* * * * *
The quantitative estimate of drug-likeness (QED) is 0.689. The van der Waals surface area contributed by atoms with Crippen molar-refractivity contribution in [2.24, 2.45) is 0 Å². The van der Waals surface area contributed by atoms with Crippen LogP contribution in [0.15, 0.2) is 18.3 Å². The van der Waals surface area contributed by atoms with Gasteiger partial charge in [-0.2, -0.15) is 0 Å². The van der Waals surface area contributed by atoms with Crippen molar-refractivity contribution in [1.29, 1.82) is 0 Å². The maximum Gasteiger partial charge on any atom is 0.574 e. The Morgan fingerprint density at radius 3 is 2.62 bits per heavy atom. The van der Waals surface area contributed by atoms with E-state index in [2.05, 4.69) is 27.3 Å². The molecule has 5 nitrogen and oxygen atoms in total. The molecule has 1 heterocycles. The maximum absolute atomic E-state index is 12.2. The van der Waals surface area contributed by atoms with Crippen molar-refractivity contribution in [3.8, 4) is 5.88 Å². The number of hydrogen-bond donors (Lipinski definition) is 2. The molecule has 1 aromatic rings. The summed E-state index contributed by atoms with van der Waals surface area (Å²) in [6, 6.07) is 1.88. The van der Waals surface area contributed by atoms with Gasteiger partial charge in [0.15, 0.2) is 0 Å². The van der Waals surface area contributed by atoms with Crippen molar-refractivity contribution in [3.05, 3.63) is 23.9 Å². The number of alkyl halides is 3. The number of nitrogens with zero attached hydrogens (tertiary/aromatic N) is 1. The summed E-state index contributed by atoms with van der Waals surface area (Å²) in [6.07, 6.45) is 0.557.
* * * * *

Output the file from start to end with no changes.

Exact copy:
The quantitative estimate of drug-likeness (QED) is 0.689. The van der Waals surface area contributed by atoms with Crippen molar-refractivity contribution in [2.24, 2.45) is 0 Å². The van der Waals surface area contributed by atoms with Crippen LogP contribution in [0.15, 0.2) is 18.3 Å². The van der Waals surface area contributed by atoms with Gasteiger partial charge in [-0.2, -0.15) is 0 Å². The van der Waals surface area contributed by atoms with Crippen molar-refractivity contribution in [1.29, 1.82) is 0 Å². The maximum Gasteiger partial charge on any atom is 0.574 e. The Morgan fingerprint density at radius 3 is 2.62 bits per heavy atom. The van der Waals surface area contributed by atoms with E-state index in [2.05, 4.69) is 27.3 Å². The molecule has 5 nitrogen and oxygen atoms in total. The molecule has 1 heterocycles. The maximum absolute atomic E-state index is 12.2. The van der Waals surface area contributed by atoms with Crippen molar-refractivity contribution in [3.8, 4) is 5.88 Å². The number of hydrogen-bond donors (Lipinski definition) is 2. The molecule has 1 aromatic rings. The summed E-state index contributed by atoms with van der Waals surface area (Å²) in [6, 6.07) is 1.88. The van der Waals surface area contributed by atoms with Gasteiger partial charge in [0.15, 0.2) is 0 Å². The van der Waals surface area contributed by atoms with Crippen molar-refractivity contribution in [3.05, 3.63) is 23.9 Å². The number of alkyl halides is 3. The number of nitrogens with zero attached hydrogens (tertiary/aromatic N) is 1. The summed E-state index contributed by atoms with van der Waals surface area (Å²) in [6.07, 6.45) is 0.557.